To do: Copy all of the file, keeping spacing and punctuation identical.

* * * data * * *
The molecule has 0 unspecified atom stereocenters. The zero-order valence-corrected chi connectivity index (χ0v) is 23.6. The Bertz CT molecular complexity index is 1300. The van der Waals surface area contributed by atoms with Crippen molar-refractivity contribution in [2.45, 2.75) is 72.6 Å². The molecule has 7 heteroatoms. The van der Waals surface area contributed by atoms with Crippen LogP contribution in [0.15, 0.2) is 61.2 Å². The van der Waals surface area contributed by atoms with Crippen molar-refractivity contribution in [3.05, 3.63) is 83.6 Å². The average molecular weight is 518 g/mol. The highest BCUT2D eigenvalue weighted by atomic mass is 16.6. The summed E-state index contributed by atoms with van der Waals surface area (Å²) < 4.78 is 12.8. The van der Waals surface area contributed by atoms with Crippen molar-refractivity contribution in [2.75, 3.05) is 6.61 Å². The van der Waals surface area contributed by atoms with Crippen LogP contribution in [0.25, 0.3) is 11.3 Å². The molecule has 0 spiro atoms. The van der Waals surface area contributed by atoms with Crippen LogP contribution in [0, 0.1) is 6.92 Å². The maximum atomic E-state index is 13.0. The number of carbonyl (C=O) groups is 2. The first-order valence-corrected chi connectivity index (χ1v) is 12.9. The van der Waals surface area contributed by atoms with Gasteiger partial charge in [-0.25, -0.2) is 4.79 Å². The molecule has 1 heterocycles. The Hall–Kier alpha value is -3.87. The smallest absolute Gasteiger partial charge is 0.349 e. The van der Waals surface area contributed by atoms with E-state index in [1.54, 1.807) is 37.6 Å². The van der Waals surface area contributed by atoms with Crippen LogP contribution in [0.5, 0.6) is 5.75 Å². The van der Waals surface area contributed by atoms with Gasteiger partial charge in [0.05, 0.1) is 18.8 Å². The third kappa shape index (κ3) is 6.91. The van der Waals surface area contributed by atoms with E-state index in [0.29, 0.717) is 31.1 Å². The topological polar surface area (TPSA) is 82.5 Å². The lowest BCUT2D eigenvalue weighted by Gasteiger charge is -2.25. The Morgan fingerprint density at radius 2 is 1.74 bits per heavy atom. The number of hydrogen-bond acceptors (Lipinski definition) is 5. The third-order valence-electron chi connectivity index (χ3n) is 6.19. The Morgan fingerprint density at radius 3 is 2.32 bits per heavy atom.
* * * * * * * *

The molecule has 0 unspecified atom stereocenters. The zero-order valence-corrected chi connectivity index (χ0v) is 23.6. The Bertz CT molecular complexity index is 1300. The van der Waals surface area contributed by atoms with Crippen molar-refractivity contribution in [2.45, 2.75) is 72.6 Å². The molecule has 7 heteroatoms. The van der Waals surface area contributed by atoms with Crippen LogP contribution in [0.15, 0.2) is 61.2 Å². The van der Waals surface area contributed by atoms with Crippen molar-refractivity contribution in [3.05, 3.63) is 83.6 Å². The average molecular weight is 518 g/mol. The highest BCUT2D eigenvalue weighted by atomic mass is 16.6. The summed E-state index contributed by atoms with van der Waals surface area (Å²) < 4.78 is 12.8. The van der Waals surface area contributed by atoms with Crippen molar-refractivity contribution in [2.75, 3.05) is 6.61 Å². The van der Waals surface area contributed by atoms with Crippen LogP contribution in [0.25, 0.3) is 11.3 Å². The molecule has 0 spiro atoms. The van der Waals surface area contributed by atoms with Crippen LogP contribution in [0, 0.1) is 6.92 Å². The maximum atomic E-state index is 13.0. The number of carbonyl (C=O) groups is 2. The first-order valence-corrected chi connectivity index (χ1v) is 12.9. The van der Waals surface area contributed by atoms with Gasteiger partial charge in [-0.25, -0.2) is 4.79 Å². The molecule has 1 heterocycles. The Hall–Kier alpha value is -3.87. The smallest absolute Gasteiger partial charge is 0.349 e. The van der Waals surface area contributed by atoms with E-state index in [1.54, 1.807) is 37.6 Å². The van der Waals surface area contributed by atoms with Crippen LogP contribution in [0.5, 0.6) is 5.75 Å². The van der Waals surface area contributed by atoms with Gasteiger partial charge in [0.05, 0.1) is 18.8 Å². The third kappa shape index (κ3) is 6.91. The van der Waals surface area contributed by atoms with E-state index in [0.29, 0.717) is 31.1 Å². The topological polar surface area (TPSA) is 82.5 Å². The lowest BCUT2D eigenvalue weighted by Gasteiger charge is -2.25. The Morgan fingerprint density at radius 2 is 1.74 bits per heavy atom. The number of hydrogen-bond acceptors (Lipinski definition) is 5. The third-order valence-electron chi connectivity index (χ3n) is 6.19. The Morgan fingerprint density at radius 3 is 2.32 bits per heavy atom.